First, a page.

Bankers: No (female) stimulus needed

The Bank of England teaches female employees how to not dress like hookers.

By Tracy Clark-Flory

Published February 3, 2009 11:30AM (EST)

The Bank of England has a novel plan for surviving the current economy: Telling female employees to stop dressing like sexy prostitutes. (Call it a no stimulus plan.) The bank hired on an image consultancy firm to train its lady bankers in a seminar on how to "dress for success." Lucky for us, a company memo about the seminar was leaked to WWD:

"Look professional, not fashionable; be careful with perfume; always wear a heel of some sort — maximum 2 inches; always wear some sort of makeup -- even if it’s just lipstick." Shoes and skirt must be the same color. No-no's include ankle chains — "professional, but not the one you want to be associated with;" white high heels; overstuffed handbags; an overload of rings, and double-pierced ears.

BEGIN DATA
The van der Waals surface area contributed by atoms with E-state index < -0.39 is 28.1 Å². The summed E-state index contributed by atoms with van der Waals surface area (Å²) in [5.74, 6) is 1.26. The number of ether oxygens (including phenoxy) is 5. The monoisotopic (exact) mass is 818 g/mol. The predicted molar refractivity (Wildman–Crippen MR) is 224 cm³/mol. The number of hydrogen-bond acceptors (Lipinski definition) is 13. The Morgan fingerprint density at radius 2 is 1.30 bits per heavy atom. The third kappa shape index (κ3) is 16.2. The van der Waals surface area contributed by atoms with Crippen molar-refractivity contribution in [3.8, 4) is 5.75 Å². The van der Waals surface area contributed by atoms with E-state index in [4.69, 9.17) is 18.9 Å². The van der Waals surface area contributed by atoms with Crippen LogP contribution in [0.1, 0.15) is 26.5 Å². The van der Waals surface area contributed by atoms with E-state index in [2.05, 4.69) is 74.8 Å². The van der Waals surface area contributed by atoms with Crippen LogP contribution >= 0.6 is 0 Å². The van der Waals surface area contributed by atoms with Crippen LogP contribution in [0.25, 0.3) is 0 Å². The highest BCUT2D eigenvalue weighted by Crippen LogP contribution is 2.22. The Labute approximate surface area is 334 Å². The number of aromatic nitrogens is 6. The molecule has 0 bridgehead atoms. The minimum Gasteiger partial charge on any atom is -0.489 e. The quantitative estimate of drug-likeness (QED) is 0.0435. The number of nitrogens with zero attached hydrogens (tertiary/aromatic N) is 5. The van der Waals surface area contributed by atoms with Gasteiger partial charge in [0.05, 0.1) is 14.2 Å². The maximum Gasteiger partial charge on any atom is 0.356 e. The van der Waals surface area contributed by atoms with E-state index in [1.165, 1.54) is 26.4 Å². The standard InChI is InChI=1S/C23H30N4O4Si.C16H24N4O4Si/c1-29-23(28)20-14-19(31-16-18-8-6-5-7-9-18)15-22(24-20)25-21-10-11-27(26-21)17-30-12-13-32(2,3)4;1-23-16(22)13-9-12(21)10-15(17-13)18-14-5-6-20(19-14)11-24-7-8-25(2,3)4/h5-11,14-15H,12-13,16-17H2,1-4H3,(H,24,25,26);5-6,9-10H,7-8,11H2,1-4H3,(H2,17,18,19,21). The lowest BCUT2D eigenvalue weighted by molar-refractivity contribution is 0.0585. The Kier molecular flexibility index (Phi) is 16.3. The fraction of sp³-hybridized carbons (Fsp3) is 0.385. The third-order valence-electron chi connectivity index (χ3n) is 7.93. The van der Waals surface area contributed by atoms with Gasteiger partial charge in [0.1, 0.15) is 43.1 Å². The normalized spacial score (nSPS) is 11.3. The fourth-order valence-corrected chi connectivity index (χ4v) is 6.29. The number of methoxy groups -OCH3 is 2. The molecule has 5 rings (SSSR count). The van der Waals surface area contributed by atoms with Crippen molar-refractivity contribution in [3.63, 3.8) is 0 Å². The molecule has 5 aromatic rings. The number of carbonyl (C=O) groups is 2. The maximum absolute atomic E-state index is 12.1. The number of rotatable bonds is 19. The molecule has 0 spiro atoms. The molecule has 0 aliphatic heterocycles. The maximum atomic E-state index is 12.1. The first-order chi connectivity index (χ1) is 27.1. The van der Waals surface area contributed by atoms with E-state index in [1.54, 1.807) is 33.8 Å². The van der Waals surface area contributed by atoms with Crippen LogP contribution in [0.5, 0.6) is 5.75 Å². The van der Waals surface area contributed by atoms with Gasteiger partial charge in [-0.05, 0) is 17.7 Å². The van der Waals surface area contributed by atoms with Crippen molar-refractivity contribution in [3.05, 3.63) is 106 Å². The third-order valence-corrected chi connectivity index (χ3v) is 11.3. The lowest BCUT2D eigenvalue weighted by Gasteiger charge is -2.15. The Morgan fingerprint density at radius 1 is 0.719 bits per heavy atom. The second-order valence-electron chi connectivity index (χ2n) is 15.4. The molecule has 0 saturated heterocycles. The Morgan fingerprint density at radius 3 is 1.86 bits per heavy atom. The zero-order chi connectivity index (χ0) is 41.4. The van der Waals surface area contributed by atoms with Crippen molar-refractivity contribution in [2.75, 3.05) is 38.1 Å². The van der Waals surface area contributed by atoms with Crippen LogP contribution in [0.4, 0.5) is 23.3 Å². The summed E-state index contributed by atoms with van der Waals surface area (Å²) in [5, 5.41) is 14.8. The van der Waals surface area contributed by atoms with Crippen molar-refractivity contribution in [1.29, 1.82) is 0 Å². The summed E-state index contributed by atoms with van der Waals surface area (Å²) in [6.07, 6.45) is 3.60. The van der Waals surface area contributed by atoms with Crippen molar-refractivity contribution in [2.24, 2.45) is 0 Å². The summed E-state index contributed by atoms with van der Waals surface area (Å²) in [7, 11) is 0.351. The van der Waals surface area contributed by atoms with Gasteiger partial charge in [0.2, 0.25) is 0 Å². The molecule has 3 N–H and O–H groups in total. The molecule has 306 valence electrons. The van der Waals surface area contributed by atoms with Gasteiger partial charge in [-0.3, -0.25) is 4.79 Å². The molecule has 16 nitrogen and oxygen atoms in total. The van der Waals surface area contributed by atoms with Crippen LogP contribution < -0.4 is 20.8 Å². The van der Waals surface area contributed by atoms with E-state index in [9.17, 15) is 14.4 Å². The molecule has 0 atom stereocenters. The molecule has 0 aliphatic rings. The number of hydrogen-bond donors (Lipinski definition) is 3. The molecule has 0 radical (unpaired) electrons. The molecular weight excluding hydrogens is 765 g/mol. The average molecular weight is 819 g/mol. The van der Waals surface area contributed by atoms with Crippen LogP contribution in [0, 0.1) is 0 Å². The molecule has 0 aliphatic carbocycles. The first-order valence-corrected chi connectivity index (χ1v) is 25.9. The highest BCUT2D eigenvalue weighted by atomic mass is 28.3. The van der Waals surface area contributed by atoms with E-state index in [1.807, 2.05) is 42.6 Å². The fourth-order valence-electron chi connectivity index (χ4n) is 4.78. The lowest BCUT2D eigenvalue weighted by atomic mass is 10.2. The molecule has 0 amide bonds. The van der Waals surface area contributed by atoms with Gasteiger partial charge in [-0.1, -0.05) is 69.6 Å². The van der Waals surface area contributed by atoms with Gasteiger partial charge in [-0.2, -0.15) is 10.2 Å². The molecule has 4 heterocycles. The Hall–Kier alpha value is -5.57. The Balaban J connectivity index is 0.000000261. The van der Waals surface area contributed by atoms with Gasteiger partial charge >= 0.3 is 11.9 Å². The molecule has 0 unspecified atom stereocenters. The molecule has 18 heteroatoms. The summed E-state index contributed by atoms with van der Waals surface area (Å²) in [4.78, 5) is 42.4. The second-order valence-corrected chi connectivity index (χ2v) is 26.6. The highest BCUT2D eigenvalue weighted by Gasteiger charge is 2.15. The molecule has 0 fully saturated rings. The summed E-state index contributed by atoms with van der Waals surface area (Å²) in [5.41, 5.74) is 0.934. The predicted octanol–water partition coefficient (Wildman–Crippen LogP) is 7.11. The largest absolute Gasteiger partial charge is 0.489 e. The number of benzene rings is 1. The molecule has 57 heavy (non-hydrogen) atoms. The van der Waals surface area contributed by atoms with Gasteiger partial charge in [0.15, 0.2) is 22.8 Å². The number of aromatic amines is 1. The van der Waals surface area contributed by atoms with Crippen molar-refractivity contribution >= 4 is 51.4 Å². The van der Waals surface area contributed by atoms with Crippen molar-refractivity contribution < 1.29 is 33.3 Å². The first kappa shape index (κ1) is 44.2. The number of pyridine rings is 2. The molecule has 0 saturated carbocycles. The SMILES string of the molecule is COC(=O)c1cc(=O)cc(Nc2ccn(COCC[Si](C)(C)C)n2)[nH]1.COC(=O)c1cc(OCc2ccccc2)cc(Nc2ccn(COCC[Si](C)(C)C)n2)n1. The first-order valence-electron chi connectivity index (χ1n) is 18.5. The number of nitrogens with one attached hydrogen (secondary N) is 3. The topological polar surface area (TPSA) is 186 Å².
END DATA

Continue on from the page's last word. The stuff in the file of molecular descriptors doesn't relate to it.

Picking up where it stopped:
Obviously, it's discriminatory and offensive. (Are men required to wear foot-disfiguring shoes, accent their luscious lips or refrain from overstuffing their briefcases?) But, what's most interesting about the memo is that it comes amid this current financial crisis. What is the idea, here -- that women should pretty themselves in an unadorned way so as to be pleasing to male bankers' eyes without distracting them from business? Are flashy objects (rings, double-pierced ears) too dangerously prone to exciting the men at work? Is it an attempt to return to a more traditional, stable and comforting time? Or, as a colleague suggested, are these guys simply "throwback douchebags"?

My answer: E) All of the above.

Tracy Clark-Flory

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